In the report, the FTC asserts that, “Companies should incorporate substantive privacy protections into theirpractices, such as data security, reasonable collection limits, sound retention practices, and data accuracy,” and that, “Companies should maintain comprehensive data managementprocedures throughout the life cycle of their products and services.”  There are also a number of practical proposals set out as well:

  • Privacy notices should be clearer, shorter, and more standardized, to enable better comprehension and comparison of privacy practices.
  • Companies should provide reasonable access to the consumer data they maintain; the extent of access should be proportionate to thesensitivity of the data and the nature of its use.
  • Companies must provide prominent disclosures and obtain affirmative express consent before using consumer data in a materially different manner than claimed when the data was collected.
  • All stakeholders should work to educate consumers about commercial data privacy practices.

While I am ordinarily no fan of governmental interference with a Free Market Economy, I must say that I do agree with the conclusion that many of the cooking tracking, user-history exploitation, and unwanted targeted advertising schemes are the product of a lack of education on the part of Internet users.

Moreover, unlike the voluntary decision to go to a store or similar place, the decision to utilize the internet is one that often involves making a connection from one’s private location and the associated plethora of data that rests on our personal or business computers.  As indicated above, this is a huge concern especially for professionals who retain confidential information with respect to their clients.  One can only sadly imagine the potential liability exposure should a marketer get a hold of professional-user information that references specific clients and sensitive data associated with them.

Keeping up on these issues is a must for not only those of us in positions of trust, I strongly believe that there is a legitimate issue of safety that deserves the expenditure of governmental resources for preventative measures and, at a minimum, for the education of those who use the internet.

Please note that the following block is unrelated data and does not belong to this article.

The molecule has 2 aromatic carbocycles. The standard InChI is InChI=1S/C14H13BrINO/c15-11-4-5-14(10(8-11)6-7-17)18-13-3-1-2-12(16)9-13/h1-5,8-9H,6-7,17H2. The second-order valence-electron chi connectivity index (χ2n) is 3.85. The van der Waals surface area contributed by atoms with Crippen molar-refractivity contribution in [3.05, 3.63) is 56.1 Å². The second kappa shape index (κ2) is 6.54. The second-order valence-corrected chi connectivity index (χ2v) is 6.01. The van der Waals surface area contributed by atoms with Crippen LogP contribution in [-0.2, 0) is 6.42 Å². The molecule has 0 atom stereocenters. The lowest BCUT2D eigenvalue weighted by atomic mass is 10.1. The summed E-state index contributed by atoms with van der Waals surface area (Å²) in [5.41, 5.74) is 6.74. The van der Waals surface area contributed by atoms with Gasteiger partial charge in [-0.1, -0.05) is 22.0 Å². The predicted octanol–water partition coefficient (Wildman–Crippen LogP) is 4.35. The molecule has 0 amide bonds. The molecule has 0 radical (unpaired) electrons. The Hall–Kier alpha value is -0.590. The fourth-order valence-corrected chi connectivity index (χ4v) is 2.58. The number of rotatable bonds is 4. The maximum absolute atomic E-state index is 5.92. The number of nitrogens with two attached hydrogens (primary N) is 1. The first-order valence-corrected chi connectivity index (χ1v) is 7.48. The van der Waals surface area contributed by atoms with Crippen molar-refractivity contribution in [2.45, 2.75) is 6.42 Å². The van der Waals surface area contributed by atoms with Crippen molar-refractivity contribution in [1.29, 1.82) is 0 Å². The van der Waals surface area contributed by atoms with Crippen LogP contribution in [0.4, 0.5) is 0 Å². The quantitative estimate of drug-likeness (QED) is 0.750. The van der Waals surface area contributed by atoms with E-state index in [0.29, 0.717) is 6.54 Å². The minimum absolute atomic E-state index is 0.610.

Noterize: Mark Up Docs with this Basic App

Noterize is an app that I have used when I’m in a pinch to mark up a pdf exhibit and just need to make some basic notes as to the document along with any high-lighting.  I have mixed feelings about this app because I do not find the user interface to be all that particularly friendly.  What is likeable about the app is the fact that it is easy to import documents from Dropbox. Also, legal notes and comments can be placed directly onto the documents.  Adding an all encompassing toolbar for easy navigation would be a great improvement to an otherwise good app.

I would recommend this app to anyone looking for an adjunct to Noteshelf, which is very user friendly and intuitive.  With respect to both apps, having Adobe‘s Acrobat Pro 10 is an absolute must.  If you are inclined to use your Mac, PDFPenPro 5 is also a great user-friendly .pdf creation, editing, and sharing program for Mac.  I would give Noterize an 8 out of 10.  It could be a near perfect app with some work on the UI.  You can click on either image below for additional reviews on this app.  The pic below these is an actual screen shot showing the high lighting function, comments, and signature ability.